Who Wants to Read About Humility?

I had Andrew Murray’s book, ‘Humility’, on my shelf for sometime. I probably looked through it once but never prayerfully, seeking what the Lord may have for me through this godly brother. There are less than 100 pages to this book but beware, every sentence holds godly truth. Murray begins his weighty discourse describing humility as most essential yet most neglected to our salvation:

…(our) whole relation to God and man marked by an all-pervading humility. Without this, there can be no true abiding in God’s presence or experience of His favor and the power of His Spirit…Humility is not so much a grace or virtue along with others: it is the root of all…”

He asserts that he himself, along with many Christians, “had long known the Lord without realizing that meekness and lowliness of heart are to be the distinguishing feature of the disciple, as they were of the Master.”

Such “distinguishing feature” is hardly evident in the church today…is it at all evident in me?

While written in 1896, Murray aptly describes the Body of Christ today, striving for and rejoicing in “manly virtues, such as boldness, joy, contempt of the world, zeal, self-sacrifice” while the “deeper graces” taught by Jesus, “most distinctly connected with His cross and the death of self – poverty of spirit, meekness, humility, lowliness – are scarecly thought of or valued”.

God may give boldness to the weak and timid while they live out His call but boldness alone is not esteemed by God. He does not “exalt” the bold but the humble. In fact, God declared, “This is the one esteem: he who is humble and contrite in spirit, and trembles at My word.” (Isaiah 66:2)

If it is at all possible to make humility exciting, Andrew Murray does it. Humility – the way of victory, of entering God’s presence, the way God exalts us – the way of the cross!

Like all aspects of the Christian life, humility is not merely something to agree with but is essential in our walk and surrender to our Savior. “The highest lesson a believer has to learn is humility” and I think I’m just in Humility 101.

“Take every opportunity of humbling yourself before God and man…Accept with gratitude everything that God allows from within or without, from friend or enemy, in nature or in grace to remind you of your need of humbling and to help you to it.”

Yesterday, the morning after I finished this book, my husband Bob did something thoughtless, (ok, unintentional) that irks me very much, as though it could totally discombobulate my day. The fact that he’s done it several times before raises the temp. Murray’s exhortations of humility, verbatim, rose up in my heart but I resisted them, lecturing and blaming Bob, following his steps out as he left for work. I left for the laundry room.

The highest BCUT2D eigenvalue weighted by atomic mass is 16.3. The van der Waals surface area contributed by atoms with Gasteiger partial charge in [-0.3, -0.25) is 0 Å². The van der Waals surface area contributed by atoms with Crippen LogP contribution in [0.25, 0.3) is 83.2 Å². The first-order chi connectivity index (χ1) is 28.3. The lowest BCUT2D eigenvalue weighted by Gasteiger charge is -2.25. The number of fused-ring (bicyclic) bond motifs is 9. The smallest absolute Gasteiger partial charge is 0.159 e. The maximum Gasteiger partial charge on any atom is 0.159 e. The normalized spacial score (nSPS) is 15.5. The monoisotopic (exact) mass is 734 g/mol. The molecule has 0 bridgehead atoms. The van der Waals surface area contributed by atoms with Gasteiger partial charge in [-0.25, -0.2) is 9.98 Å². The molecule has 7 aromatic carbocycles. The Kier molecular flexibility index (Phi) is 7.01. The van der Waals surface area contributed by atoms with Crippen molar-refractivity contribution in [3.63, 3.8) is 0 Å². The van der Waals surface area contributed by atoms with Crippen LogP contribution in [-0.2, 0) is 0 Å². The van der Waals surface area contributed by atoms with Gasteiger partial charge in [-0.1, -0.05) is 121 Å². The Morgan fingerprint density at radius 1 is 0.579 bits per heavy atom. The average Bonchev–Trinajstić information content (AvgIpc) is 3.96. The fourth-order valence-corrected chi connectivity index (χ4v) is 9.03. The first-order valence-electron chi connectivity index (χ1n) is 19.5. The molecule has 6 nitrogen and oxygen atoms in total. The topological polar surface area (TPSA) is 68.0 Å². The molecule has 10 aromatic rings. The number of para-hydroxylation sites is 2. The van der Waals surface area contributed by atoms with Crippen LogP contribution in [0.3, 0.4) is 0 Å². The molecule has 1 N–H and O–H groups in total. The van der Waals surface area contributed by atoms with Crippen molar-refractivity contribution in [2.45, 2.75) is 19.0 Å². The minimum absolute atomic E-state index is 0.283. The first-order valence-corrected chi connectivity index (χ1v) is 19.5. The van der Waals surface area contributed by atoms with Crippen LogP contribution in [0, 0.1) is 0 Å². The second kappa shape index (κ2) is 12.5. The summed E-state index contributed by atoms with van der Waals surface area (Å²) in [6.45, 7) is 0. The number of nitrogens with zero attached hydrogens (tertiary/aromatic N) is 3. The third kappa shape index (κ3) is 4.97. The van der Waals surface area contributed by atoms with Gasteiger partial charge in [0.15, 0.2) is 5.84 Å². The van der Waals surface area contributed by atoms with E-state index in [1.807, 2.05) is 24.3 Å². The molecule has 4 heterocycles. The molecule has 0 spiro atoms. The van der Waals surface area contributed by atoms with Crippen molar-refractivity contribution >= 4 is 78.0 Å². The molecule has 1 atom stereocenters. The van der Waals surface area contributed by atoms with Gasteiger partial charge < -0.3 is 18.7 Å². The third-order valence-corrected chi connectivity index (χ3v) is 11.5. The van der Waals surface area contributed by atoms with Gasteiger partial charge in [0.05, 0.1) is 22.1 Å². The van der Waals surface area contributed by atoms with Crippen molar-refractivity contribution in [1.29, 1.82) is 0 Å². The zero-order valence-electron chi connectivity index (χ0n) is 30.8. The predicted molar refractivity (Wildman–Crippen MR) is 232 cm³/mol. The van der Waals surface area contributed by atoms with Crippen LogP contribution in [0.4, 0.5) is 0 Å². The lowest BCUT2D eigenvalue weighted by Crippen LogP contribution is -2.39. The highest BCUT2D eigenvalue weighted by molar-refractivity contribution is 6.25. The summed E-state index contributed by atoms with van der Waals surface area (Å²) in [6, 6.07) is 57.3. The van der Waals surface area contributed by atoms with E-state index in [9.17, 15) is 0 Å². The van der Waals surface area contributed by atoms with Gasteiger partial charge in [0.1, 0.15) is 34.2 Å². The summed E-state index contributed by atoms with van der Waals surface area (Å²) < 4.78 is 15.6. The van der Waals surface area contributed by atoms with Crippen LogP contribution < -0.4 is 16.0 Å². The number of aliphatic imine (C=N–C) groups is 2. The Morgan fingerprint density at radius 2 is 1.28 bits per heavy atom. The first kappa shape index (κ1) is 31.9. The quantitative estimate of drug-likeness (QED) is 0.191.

As I stuffed the clothes in the machines, my heart was gripped and convicted. I repented before the Lord and called Bob right away and apologized, truly from my heart. He was very sorry too – just a mutual binding together of sorry hearts that ended up uplifting the morning!

“Accept every humiliation; look upon fellow man who tries or vexes you as a means of grace to humble you.”

Just today, as I was writing this, a situation arose through a phone call with someone who “tries and vexes me”. I actually prayed, “Lord, convict her heart in this situation.” But within an hour, the Lord showed me, clearly, that I was wrong in the scenario. I had to point that out to her and apologize. And, I had to thank God for these opportunities, exposing my uprisen flesh and the lack of this godly virtue.

Murray points to Paul who earnestly asked the Lord to remove the ‘thorn’ that humbled him. Like the Apostle Paul, virtually all Christians want to pursue humility but in truth want to avoid all that humbles. But, Murray concludes, “Our humiliations lead us, in the experience of the presence and power of Jesus, to choose humility as our highest blessing.”

My husband and I are earnestly praying to know God’s call and to serve Him in these, our senior years. In response to that prayer, the Lord is revealing what is really lacking – and what is truly needed. Of course, writing all this is somewhat humiliating – don’t expect follow-up posts!

“God exalts the humble”. In the meantime, I hope to stay teachable, even if it is Humility 101. I know that the Teacher has a great interest in my passing and, as I keep returning to class, He will never fail me.

Who wants to read about humility? Who wants, really wants, to be humble? I hope it’s me!


30 thoughts on “Who Wants to Read About Humility?

  1. Oh wow …😳
    You’re not the only one whose husband offends at times. (Unintentionally ❀️) As I read this, I am in a different room, because I wasn’t feeling respected for my opinion, which happened to be different from his. πŸ™„ (Humility also involves not insisting that everyone agrees with you and thinks you’re brilliant.)

    Liked by 2 people

    • Are you serious? This morning my husband offended me so bad, the worst since the early days of our marriage, 17 years ago this month. Then he left for an appointment in a distant city and I spent the entire day with my phone OFF, not wanting to be bothered. I spent most of the day feeling like I can’t take it anymore. I kept trying to pray, but I couldn’t even do that right. I felt at times like it was the end of the world.